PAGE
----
Sir John Grant, the UK's ambassador to the EU, expressed his "wholehearted regret" after poor logistics, heavy-handed security and disastrous IT marred high-profile events.
After two meetings in Britain, the continental media mocked Tony Blair's plea for Europe to compete in the information age, noting the lack of reliable internet access at the UK's gathering.
The failings of the British rail network have also been highlighted and the off-hand treatment of journalists has been portrayed as symbolic of the UK's coolness towards the EU.
Meanwhile, an official complaint has been made to the British embassy in Berlin after a German journalist was barred from a meeting because he asked for an idle X-ray machine to be used to cut waiting time at a security check.
So chaotic were arrangements for journalists at an informal meeting of foreign ministers in Newport, south Wales, earlier this month, that the Foreign Secretary, Jack Straw, said publicly he could "only apologise" for a lack of internet access.
Now Sir John has written to the journalists' association in Brussels, adding: "I wholeheartedly regret the inconvenience caused to you members by the unfortunate technical problems experienced at the EU foreign ministers meeting." One week after the Newport fiasco, similar problems arose at a meeting of justice and interior ministers in Newcastle-upon-Tyne.
Ironically, the UK representation to the EU had organised a successful trip for foreign journalists to London in July, designed to garner goodwill. The headlines since have been less sympathetic. The German press highlighted how a correspondent from the Berliner Zeitung, Gerold Büchner, was removed from the Newport meeting by police after asking for an idle X-ray machine to be switched on to save waiting time.
The influential Süddeutsche Zeitung recalled how Mr Blair asked Europe to react to "the economic and technical challenges from Asia instead of looking backwards," adding: "The British failed almost for a day to provide hundreds of participants with an internet connection. Even with old technologies, and with transport they had problems."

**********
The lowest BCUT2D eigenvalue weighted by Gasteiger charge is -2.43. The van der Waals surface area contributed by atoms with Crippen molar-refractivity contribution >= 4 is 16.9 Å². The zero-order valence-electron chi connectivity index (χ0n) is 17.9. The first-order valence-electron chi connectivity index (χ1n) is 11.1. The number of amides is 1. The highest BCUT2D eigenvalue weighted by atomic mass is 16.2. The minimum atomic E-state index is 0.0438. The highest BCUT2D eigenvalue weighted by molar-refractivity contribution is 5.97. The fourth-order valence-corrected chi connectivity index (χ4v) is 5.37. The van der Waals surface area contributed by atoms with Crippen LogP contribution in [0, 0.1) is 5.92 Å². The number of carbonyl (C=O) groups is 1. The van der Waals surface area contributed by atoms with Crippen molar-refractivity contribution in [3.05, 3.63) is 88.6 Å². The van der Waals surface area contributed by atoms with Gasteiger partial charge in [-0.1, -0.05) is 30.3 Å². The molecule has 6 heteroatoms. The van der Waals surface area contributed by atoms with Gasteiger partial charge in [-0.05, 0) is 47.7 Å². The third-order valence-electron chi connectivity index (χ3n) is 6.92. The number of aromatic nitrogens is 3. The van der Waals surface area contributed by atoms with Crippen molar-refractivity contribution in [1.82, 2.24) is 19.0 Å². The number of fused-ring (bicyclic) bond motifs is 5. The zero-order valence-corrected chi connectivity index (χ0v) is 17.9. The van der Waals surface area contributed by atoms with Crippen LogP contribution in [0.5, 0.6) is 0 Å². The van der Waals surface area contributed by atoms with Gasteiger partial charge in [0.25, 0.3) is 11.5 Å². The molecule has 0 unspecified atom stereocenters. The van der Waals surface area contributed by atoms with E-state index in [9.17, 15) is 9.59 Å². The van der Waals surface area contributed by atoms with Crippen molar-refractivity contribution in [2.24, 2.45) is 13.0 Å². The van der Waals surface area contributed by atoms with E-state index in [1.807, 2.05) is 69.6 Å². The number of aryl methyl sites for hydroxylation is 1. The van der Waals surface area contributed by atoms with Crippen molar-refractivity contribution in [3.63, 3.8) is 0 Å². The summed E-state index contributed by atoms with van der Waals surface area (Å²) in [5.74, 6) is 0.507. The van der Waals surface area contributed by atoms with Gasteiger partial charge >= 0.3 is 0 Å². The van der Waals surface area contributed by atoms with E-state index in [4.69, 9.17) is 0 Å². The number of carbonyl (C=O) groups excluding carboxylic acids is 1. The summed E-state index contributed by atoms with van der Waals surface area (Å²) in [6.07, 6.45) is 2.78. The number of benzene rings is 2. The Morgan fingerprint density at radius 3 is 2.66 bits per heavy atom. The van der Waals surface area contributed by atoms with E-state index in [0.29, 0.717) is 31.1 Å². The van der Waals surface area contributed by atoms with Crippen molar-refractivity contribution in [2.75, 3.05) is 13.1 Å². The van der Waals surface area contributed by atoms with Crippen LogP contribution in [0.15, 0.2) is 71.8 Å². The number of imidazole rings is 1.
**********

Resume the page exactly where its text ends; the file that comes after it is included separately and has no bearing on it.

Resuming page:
Referring to Mr Büchner, the paper concluded: "Perhaps, in his call to engage with Asia, Blair meant following the Chinese example of gagging journalists."
The Frankfurter Rundschau reported how the presidency "which had promised transparency and openness, succeeded in a few hours in driving hundreds of correspondents to fury."
Meanwhile, the Spanish agency Europa Press described "organisational chaos" and that "the difficulties and uncomfortable situation for the media added to the difficulties which many correspondents experienced getting to Newport using British railways, which yesterday collapsed for hours." The same agency reported that, in Newcastle, 100 workstations were provided although 400 journalists requested accreditation.
Meanwhile, the Catalan daily, Avui, told its readers: "Great Britain's lack of interest in the EU is noticeable during many [EU] legislative negotiations, in its absence from the eurozone and the significant number of eurosceptic MEPs. It was reflected yesterday in the bad organisation of the meeting. Journalists found themselves without enough telephones or places to work and without the means to send articles. 'It is chaos,' one minister said, adding another, unprintable, description."
Critics say Whitehall turf battles, lack of resources and an obsession with domestic media have helped create the problems with the foreign press.
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